The reference by Secretary Albright to the "darker aspects of Czech history" relates to the inevitable public discussion about the expulsion of Germans by the Czechoslovak goverenment after World War II. The historical lands of Bohemia and Moravia have had a large ethnic German minority for centuries. After the war some 3 million of these ethnic Germans were expelled overnight from their ancestral lands and all their property was confiscated. Most of them and their families now live in Germany and in Austria. They and their descendants seek an apology from the Czech government for the expulsion and a right to return to what they see as also their country. It remains to be seen if this unresolved issue will jeopardize the Czech Republic's efforts to be admitted into the European Union. While the Czech President Havel and the German President Herzog have opened discussion of this formerly ignored topic several years ago, much still remains unsettled. Honesty, compassion and courage will be needed from both sides to put this dark chapter of history behind, and to work together for a better future in their common home, which is Europe.

Secretary Albright said this in closing of her inspiring talk: "In the years to come, a lot of people on both sides of the Atlantic are going to be looked upon as the architects of the new Europe. A Europe that promises for the first time to be without division of any kind. But my friends, we shouldn't forget that the structure we have built has a moral foundation, and that foundation was laid by Vaclav Havel and his colleagues in Central Europe. And so once again, that small country in Central Europe has produced a giant, a philosopher, a humanist respected throughout the world. I have heard both the Czech national anthem and the Star-Spangled Banner played at the Hradcany Castle in Prague as well as on the south lawn of the White House. And the words of both are very true: the Czech national anthem is "Where is My Homeland", and the Stars-Spangled Banner is "The Land of the Free and the Brave." And Vaclav, I thank you so much for letting us, those of us who were born Czechs, to once again be proud of our heritage," concluded Secretary Albright.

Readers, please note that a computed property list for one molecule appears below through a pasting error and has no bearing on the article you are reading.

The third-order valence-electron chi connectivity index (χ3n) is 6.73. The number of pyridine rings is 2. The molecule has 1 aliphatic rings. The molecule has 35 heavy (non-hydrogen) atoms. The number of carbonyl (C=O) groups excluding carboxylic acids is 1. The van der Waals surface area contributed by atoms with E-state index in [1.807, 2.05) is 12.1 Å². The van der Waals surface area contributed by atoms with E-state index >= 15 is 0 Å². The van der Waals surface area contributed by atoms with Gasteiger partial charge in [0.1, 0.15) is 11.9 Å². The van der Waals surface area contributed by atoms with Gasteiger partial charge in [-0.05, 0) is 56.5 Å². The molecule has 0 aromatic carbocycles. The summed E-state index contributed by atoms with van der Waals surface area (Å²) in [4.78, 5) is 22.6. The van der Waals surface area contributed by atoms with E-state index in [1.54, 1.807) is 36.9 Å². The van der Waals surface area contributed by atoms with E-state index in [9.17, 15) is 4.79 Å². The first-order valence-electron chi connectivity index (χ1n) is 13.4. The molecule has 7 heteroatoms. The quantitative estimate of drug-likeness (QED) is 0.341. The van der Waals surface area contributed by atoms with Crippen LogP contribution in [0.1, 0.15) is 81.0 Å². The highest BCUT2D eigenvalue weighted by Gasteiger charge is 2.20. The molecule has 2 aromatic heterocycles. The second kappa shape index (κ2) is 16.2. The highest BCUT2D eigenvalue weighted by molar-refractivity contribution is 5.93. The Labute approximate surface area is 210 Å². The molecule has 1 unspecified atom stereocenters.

During the October celebrations in Washington and its surrounding areas, there will be many other cultural activities, such as a picture exhibition of present Czech Art, film presentations and a gala concert in the Washington National Cathedral. In this way it will be possible for Americans to get to know more about the Czech Republic and its rich cultural traditions.


We recommend these books:

The Art of the Impossible, by Vaclav Havel

Apocryphal Tales, by Karel Capek

The Garden Party and Other Plays, by Vaclav Havel

Eumeswil, by Ernst Jünger